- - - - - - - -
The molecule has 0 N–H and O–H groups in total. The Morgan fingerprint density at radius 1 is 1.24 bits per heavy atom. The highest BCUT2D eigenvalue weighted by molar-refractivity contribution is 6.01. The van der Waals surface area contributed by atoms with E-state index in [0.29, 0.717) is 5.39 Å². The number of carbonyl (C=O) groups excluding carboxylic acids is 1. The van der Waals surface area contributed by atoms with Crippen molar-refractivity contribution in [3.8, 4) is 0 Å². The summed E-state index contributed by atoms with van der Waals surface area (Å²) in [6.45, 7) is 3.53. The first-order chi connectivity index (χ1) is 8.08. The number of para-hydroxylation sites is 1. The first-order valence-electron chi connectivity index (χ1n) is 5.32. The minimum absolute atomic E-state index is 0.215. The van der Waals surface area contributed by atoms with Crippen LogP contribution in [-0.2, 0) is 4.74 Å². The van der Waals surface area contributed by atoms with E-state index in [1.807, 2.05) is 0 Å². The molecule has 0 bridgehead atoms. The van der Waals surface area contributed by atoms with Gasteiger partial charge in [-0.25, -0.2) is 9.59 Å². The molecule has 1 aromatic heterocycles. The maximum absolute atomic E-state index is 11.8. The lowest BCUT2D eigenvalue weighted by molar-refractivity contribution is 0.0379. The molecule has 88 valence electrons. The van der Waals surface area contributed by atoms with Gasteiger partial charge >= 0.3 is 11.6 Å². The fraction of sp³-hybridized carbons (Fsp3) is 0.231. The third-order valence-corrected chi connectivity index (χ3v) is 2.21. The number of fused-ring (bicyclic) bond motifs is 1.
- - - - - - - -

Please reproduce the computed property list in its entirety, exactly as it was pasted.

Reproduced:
The molecule has 0 N–H and O–H groups in total. The Morgan fingerprint density at radius 1 is 1.24 bits per heavy atom. The highest BCUT2D eigenvalue weighted by molar-refractivity contribution is 6.01. The van der Waals surface area contributed by atoms with E-state index in [0.29, 0.717) is 5.39 Å². The number of carbonyl (C=O) groups excluding carboxylic acids is 1. The van der Waals surface area contributed by atoms with Crippen molar-refractivity contribution in [3.8, 4) is 0 Å². The summed E-state index contributed by atoms with van der Waals surface area (Å²) in [6.45, 7) is 3.53. The first-order chi connectivity index (χ1) is 8.08. The number of para-hydroxylation sites is 1. The first-order valence-electron chi connectivity index (χ1n) is 5.32. The minimum absolute atomic E-state index is 0.215. The van der Waals surface area contributed by atoms with Crippen LogP contribution in [-0.2, 0) is 4.74 Å². The van der Waals surface area contributed by atoms with E-state index in [1.807, 2.05) is 0 Å². The molecule has 0 bridgehead atoms. The van der Waals surface area contributed by atoms with Gasteiger partial charge in [-0.25, -0.2) is 9.59 Å². The molecule has 1 aromatic heterocycles. The maximum absolute atomic E-state index is 11.8. The lowest BCUT2D eigenvalue weighted by molar-refractivity contribution is 0.0379. The molecule has 88 valence electrons. The van der Waals surface area contributed by atoms with Gasteiger partial charge >= 0.3 is 11.6 Å². The fraction of sp³-hybridized carbons (Fsp3) is 0.231. The third-order valence-corrected chi connectivity index (χ3v) is 2.21. The number of fused-ring (bicyclic) bond motifs is 1.